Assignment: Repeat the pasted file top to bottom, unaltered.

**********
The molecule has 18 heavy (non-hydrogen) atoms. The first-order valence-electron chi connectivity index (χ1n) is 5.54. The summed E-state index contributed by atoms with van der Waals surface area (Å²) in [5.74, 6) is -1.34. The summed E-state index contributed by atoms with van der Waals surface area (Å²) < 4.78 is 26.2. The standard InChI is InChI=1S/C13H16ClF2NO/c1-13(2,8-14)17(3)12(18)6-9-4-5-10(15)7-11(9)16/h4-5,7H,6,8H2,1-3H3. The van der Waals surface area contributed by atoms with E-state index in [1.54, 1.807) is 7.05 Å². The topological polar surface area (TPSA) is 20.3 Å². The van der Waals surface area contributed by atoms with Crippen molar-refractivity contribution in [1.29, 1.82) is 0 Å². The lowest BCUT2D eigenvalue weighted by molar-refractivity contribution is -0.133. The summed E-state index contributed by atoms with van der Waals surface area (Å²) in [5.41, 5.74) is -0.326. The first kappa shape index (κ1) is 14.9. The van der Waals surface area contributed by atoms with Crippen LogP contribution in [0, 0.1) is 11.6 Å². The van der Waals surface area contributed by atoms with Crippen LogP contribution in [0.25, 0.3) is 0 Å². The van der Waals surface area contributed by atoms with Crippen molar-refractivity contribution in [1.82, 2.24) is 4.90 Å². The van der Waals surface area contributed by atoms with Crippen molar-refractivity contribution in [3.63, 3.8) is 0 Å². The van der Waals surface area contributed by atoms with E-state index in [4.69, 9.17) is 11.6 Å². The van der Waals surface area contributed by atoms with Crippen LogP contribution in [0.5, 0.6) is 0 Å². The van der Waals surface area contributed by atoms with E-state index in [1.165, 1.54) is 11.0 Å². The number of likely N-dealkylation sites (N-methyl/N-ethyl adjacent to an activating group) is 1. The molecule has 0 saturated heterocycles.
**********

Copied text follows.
The molecule has 18 heavy (non-hydrogen) atoms. The first-order valence-electron chi connectivity index (χ1n) is 5.54. The summed E-state index contributed by atoms with van der Waals surface area (Å²) in [5.74, 6) is -1.34. The summed E-state index contributed by atoms with van der Waals surface area (Å²) < 4.78 is 26.2. The standard InChI is InChI=1S/C13H16ClF2NO/c1-13(2,8-14)17(3)12(18)6-9-4-5-10(15)7-11(9)16/h4-5,7H,6,8H2,1-3H3. The van der Waals surface area contributed by atoms with E-state index in [1.54, 1.807) is 7.05 Å². The topological polar surface area (TPSA) is 20.3 Å². The van der Waals surface area contributed by atoms with Crippen molar-refractivity contribution in [1.29, 1.82) is 0 Å². The lowest BCUT2D eigenvalue weighted by molar-refractivity contribution is -0.133. The summed E-state index contributed by atoms with van der Waals surface area (Å²) in [5.41, 5.74) is -0.326. The first kappa shape index (κ1) is 14.9. The van der Waals surface area contributed by atoms with Crippen LogP contribution in [0, 0.1) is 11.6 Å². The van der Waals surface area contributed by atoms with Crippen LogP contribution in [0.25, 0.3) is 0 Å². The van der Waals surface area contributed by atoms with Crippen molar-refractivity contribution in [1.82, 2.24) is 4.90 Å². The van der Waals surface area contributed by atoms with Crippen molar-refractivity contribution in [3.63, 3.8) is 0 Å². The van der Waals surface area contributed by atoms with E-state index in [4.69, 9.17) is 11.6 Å². The van der Waals surface area contributed by atoms with Crippen LogP contribution in [0.5, 0.6) is 0 Å². The van der Waals surface area contributed by atoms with E-state index in [1.165, 1.54) is 11.0 Å². The number of likely N-dealkylation sites (N-methyl/N-ethyl adjacent to an activating group) is 1. The molecule has 0 saturated heterocycles.